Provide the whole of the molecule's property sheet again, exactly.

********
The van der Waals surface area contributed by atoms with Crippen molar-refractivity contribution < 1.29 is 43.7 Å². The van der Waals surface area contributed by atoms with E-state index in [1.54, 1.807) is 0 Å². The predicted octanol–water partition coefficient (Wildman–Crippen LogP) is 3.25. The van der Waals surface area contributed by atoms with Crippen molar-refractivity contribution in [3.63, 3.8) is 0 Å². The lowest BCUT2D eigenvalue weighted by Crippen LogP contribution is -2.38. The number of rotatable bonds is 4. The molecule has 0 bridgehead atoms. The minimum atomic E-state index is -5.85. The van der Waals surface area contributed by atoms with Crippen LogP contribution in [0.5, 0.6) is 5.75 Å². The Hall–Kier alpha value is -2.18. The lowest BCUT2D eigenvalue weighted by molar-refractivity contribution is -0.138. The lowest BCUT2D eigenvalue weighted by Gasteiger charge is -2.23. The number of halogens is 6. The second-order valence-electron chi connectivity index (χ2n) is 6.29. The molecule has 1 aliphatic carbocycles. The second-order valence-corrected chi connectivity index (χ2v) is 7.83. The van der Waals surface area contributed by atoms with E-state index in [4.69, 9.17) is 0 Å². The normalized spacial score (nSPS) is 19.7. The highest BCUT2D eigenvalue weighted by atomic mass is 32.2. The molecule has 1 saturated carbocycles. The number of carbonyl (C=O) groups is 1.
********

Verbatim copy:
The van der Waals surface area contributed by atoms with Crippen molar-refractivity contribution < 1.29 is 43.7 Å². The van der Waals surface area contributed by atoms with E-state index in [1.54, 1.807) is 0 Å². The predicted octanol–water partition coefficient (Wildman–Crippen LogP) is 3.25. The van der Waals surface area contributed by atoms with Crippen molar-refractivity contribution in [3.63, 3.8) is 0 Å². The lowest BCUT2D eigenvalue weighted by Crippen LogP contribution is -2.38. The number of rotatable bonds is 4. The molecule has 0 bridgehead atoms. The minimum atomic E-state index is -5.85. The van der Waals surface area contributed by atoms with Crippen LogP contribution in [0.5, 0.6) is 5.75 Å². The Hall–Kier alpha value is -2.18. The lowest BCUT2D eigenvalue weighted by molar-refractivity contribution is -0.138. The lowest BCUT2D eigenvalue weighted by Gasteiger charge is -2.23. The number of halogens is 6. The second-order valence-electron chi connectivity index (χ2n) is 6.29. The molecule has 1 aliphatic carbocycles. The second-order valence-corrected chi connectivity index (χ2v) is 7.83. The van der Waals surface area contributed by atoms with E-state index in [4.69, 9.17) is 0 Å². The normalized spacial score (nSPS) is 19.7. The highest BCUT2D eigenvalue weighted by atomic mass is 32.2. The molecule has 1 saturated carbocycles. The number of carbonyl (C=O) groups is 1.